On Feb 2, 2009, at 9:27 PM, Michael Biel wrote:
>> The fluid was excellent on 78's, LPs, and stable acetate
>> transcriptions. It was especially good at removing the vinegar
>> syndrome dust that is so common with transcriptions.
> What in the world are you talking about??? What you are calling
> "acetate transcriptions" are NOT ACETATE, they are NITRATE. Vinegar
> syndrome is specific to cellulose acetate, which was used in motion
> picture film and recording tape. Since these discs are not made of
> cellulose acetate, what you are seeing on them has nothing to do
> with vinegar syndrome but has everything to do with the leeching of
> the plasticizers used to make cellulose nitrate.
> It makes no more sense to call it "vinegar syndrome dust" than to
> call it "pixie dust." And these discs should not be called
> "acetates", if only to keep people from thinking a lacquer disc can
> develop vinegar syndrome.
These discs were indeed acetate, perhaps nitrocellulose acetate. I
stand corrected on the "vinegar syndrome" nomenclature, but I stand by
the tergitol solution. It worked very well. The white dust was
removed, and the sound quality was much better. I don't remember
mentioning pixies, though.
> Let me expand on what I tried to explain a few days ago. Prior to
> the introduction of cellulose nitrate lacquer coated recording discs
> in 1934, there were two types of solid (non-laminated) plastic
> PRESSINGS made of cellulose acetate. One was the transparent discs
> made by Flexo, and around 1933 this material was used by Brunswick
> for 16-inch pressings. The other was a flexible opaque disc with a
> slightly greasy feel that was used by World Broadcasting System.
> These were clay-colored and were supplied by World with a special
> filing case that had a spring-loaded pressure plate in order to keep
> them flat when stored. Around 1935 World started to offer stations
> an option to get the discs on a thicker and stiffer vinyl pressing
> that did not need the pressure plate in the file drawers. But
> broadcasters had already gotten into the habit of calling any
> plastic discs "acetate." I have never smelled any vinegar on the
> Flexo or red World discs, but have smelled vinegar on a special
> commemorative Western Electric pressing made around 1933 for Arthur
> C. Keller of one of his twin-groove Phila Orch stereo masters, and
> on a set of 16-inch ETs pressed by World's manufacturer on an opaque
> blue material also around 1933. Now these discs ARE acetate, and
> can be considered at risk for vinegar syndrome, but are totally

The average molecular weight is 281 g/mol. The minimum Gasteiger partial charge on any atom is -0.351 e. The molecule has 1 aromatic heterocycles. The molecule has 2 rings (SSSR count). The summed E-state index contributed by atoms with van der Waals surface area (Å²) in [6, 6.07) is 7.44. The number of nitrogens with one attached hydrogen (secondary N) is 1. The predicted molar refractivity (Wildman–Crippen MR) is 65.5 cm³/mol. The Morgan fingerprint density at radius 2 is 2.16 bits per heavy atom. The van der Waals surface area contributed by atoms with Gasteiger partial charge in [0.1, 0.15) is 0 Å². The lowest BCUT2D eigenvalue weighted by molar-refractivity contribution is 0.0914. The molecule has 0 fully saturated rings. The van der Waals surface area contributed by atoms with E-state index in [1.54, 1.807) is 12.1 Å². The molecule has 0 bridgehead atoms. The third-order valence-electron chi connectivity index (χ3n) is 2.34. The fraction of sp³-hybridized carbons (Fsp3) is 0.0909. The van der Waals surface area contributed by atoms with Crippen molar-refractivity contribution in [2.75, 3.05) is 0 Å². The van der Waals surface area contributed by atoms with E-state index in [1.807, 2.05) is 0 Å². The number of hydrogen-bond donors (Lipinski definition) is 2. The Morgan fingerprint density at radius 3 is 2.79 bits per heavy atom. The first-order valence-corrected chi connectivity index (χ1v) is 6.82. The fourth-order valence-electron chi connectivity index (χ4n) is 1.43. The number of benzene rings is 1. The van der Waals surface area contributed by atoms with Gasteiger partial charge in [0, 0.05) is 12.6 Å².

> unlike the lacquer coated recording discs you are familiar with.
> There was no dust, no deterioration, only the vinegar smell.
> Remember, these are pressings, not recording discs.
The discs I dealt with were locally recorded at a radio station
studio, and not pressings. The oldest were from 1938. Most of them
appeared to be of the "Audiodisc" variety, which are, correct me if I
am wrong, some form of acetate. I found these discs in our special
collections by smelling for them. I caught a whiff, I found the discs.
Maybe I was smelling something else?
>> The transcriptions, of course, need to be handled very delicately
>> in the cleaning machine, or cleaned by hand.
>> We did not have any shellac transcriptions in our collection, so I
>> can't speak to it's efficacy there, but I would test on a blank
>> side if one is available by hand with a cotton swab to see if it
>> would remove any of the shellac. I would be wary. Garry Kling
> You did say you had 78s there. Weren't these usually shellac? What
> wouldn't harm a shellac 78 wouldn't harm a shellac transcription.
> 16-inch ETs and motion picture soundtrack discs were pressed of
> shellac from the 1920s into the mid-30s. And cleaner reaction isn't
> like removing any of the shellac like a shellac coating on
> furniture, it usually results in the affected material turning white
> on contact of the alcohol.
> Mike Biel [log in to unmask]
I suggested the testing because I wasn't sure of the effects of
Tergitol on shellac. Not all 78's are made of shellac, particularly
later ones. Different manufacturers used different formulas that may
or may not have included shellac. But I do suspect, as you do, that a
mild surfactant would not harm shellac. I would just err on the side